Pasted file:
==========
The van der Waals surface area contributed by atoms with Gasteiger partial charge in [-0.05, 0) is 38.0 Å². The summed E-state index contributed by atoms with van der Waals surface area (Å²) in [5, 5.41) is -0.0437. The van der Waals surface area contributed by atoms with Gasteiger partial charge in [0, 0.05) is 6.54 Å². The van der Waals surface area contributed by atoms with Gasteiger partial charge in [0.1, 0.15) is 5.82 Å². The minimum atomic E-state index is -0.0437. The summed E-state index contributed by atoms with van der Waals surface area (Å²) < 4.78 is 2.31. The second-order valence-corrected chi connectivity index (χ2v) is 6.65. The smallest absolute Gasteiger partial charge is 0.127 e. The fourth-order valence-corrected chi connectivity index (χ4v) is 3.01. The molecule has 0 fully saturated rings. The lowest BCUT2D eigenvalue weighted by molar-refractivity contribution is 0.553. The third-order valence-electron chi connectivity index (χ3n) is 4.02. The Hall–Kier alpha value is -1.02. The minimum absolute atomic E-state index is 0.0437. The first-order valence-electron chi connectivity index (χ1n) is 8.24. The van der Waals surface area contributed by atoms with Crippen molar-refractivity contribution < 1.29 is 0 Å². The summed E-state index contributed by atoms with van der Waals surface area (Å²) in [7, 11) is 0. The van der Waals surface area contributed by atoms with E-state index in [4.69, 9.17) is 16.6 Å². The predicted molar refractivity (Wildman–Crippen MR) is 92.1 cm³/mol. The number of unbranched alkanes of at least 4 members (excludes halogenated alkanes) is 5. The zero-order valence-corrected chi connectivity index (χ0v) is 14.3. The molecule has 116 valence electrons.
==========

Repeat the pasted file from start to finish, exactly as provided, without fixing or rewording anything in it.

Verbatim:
The van der Waals surface area contributed by atoms with Gasteiger partial charge in [-0.05, 0) is 38.0 Å². The summed E-state index contributed by atoms with van der Waals surface area (Å²) in [5, 5.41) is -0.0437. The van der Waals surface area contributed by atoms with Gasteiger partial charge in [0, 0.05) is 6.54 Å². The van der Waals surface area contributed by atoms with Gasteiger partial charge in [0.1, 0.15) is 5.82 Å². The minimum atomic E-state index is -0.0437. The summed E-state index contributed by atoms with van der Waals surface area (Å²) < 4.78 is 2.31. The second-order valence-corrected chi connectivity index (χ2v) is 6.65. The smallest absolute Gasteiger partial charge is 0.127 e. The fourth-order valence-corrected chi connectivity index (χ4v) is 3.01. The molecule has 0 fully saturated rings. The lowest BCUT2D eigenvalue weighted by molar-refractivity contribution is 0.553. The third-order valence-electron chi connectivity index (χ3n) is 4.02. The Hall–Kier alpha value is -1.02. The minimum absolute atomic E-state index is 0.0437. The first-order valence-electron chi connectivity index (χ1n) is 8.24. The van der Waals surface area contributed by atoms with Crippen molar-refractivity contribution < 1.29 is 0 Å². The summed E-state index contributed by atoms with van der Waals surface area (Å²) in [7, 11) is 0. The van der Waals surface area contributed by atoms with E-state index in [4.69, 9.17) is 16.6 Å². The predicted molar refractivity (Wildman–Crippen MR) is 92.1 cm³/mol. The number of unbranched alkanes of at least 4 members (excludes halogenated alkanes) is 5. The zero-order valence-corrected chi connectivity index (χ0v) is 14.3. The molecule has 116 valence electrons.